FairVote Minnesota supports passage of modest, sensible, and straightforward legislation that would make Ranked Choice Voting an option for cities that wish to innovate. We are working with legislators to pass our Local Options bill, which will make it easier for efficiency-conscious communities to switch to Ranked Choice Voting if they wish.
- The local options bill would give any city, school district, etc., the right to use RCV if they wish, without having to ask the Legislature permission.
- Voters like it and want to see it expanded.
- RCV gives voters more voice and more choice when they vote. It eliminates the spoiler effect, so we can vote our hearts.
- RCV makes elections more efficient because there is just one election to show up for.
This bill would free statutory jurisdictions to use Ranked Choice Voting if they choose, and allow charter cities to approve RCV by ordinance. It also would establish guidelines to ensure that the next generation of voting equipment is RCV-capable. The bill would impose no mandates and has no effect whatsoever on communities uninterested in pursuing RCV.
In Minnesota, only 15% of our cities have the option to set their own rules for their local elections. The remaining 85% of cities, all townships, all school districts, all soil & water boards, and all counties except Ramsey, would have to ask the Minnesota Legislature for permission to use Ranked Choice Voting for their elections. This is a local control issue.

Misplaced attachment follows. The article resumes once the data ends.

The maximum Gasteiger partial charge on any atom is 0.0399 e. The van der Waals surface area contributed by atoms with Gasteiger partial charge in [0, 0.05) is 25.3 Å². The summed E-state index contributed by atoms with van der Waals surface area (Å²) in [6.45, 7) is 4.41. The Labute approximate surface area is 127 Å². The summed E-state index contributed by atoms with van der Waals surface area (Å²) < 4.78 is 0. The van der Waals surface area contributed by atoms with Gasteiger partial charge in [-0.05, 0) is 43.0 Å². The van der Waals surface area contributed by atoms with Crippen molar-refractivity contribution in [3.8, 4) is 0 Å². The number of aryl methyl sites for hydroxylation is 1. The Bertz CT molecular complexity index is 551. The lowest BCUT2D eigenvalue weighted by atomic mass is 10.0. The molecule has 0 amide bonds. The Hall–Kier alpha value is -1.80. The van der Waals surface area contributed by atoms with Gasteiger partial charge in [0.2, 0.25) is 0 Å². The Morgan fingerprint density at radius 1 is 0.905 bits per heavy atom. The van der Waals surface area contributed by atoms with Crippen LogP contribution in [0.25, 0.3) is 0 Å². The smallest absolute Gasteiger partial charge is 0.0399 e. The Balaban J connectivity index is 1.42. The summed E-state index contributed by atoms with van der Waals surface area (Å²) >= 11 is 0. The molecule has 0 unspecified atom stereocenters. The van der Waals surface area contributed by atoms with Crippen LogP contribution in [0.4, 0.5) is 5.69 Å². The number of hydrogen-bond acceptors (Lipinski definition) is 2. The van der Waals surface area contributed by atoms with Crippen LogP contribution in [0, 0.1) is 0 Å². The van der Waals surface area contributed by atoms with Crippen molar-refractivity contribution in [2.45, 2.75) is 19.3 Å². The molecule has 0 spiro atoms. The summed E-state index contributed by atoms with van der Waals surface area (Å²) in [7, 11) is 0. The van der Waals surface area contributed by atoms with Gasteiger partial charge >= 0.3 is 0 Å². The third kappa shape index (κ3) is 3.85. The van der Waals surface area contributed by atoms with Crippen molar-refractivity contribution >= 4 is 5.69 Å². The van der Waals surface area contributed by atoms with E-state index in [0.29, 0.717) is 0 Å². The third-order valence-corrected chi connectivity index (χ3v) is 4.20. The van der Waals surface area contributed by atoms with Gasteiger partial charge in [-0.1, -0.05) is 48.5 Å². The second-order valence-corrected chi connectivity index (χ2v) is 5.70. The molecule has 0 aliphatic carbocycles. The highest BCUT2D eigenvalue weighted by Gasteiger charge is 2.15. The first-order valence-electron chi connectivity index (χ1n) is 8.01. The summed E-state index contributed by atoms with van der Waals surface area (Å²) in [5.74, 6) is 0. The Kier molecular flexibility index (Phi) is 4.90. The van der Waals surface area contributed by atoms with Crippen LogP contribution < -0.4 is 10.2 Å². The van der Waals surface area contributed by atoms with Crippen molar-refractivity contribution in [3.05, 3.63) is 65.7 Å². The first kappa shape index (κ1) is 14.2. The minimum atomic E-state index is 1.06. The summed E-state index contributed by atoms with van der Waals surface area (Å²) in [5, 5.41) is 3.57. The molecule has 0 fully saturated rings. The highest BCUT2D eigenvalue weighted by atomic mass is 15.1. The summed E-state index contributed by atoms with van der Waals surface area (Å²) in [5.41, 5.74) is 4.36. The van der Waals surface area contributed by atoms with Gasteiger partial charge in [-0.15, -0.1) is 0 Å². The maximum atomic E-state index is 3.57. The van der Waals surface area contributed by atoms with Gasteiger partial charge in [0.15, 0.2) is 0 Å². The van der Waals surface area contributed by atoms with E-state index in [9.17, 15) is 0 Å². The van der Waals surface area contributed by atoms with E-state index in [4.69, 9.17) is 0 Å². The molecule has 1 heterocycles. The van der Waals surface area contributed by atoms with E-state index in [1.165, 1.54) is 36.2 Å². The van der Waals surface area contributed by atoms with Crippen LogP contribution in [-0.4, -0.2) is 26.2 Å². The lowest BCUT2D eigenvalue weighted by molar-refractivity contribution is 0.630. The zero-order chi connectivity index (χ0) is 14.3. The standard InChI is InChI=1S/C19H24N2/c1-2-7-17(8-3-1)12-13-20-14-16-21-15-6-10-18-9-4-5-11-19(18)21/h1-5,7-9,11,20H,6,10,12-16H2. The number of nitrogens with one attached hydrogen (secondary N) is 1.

Minneapolis and St. Paul use Ranked Choice Voting with tremendous success. St. Louis Park adopted it unanimously in 2018 and will use it for their city elections in 2019. Other charter cities are considering it.
Former bill author Steve Simon continues to champion the bill in his current role as Secretary of State. He described the local options measure as a “Goldilocks option — it’s just right. It’s a compromise that says not that any jurisdiction should have Ranked Choice Voting, but if they want to have it, they shouldn’t have to come on bended knee to ask the legislature to ask special permission... if [a city] wants to experiment with RCV, they ought to do it.”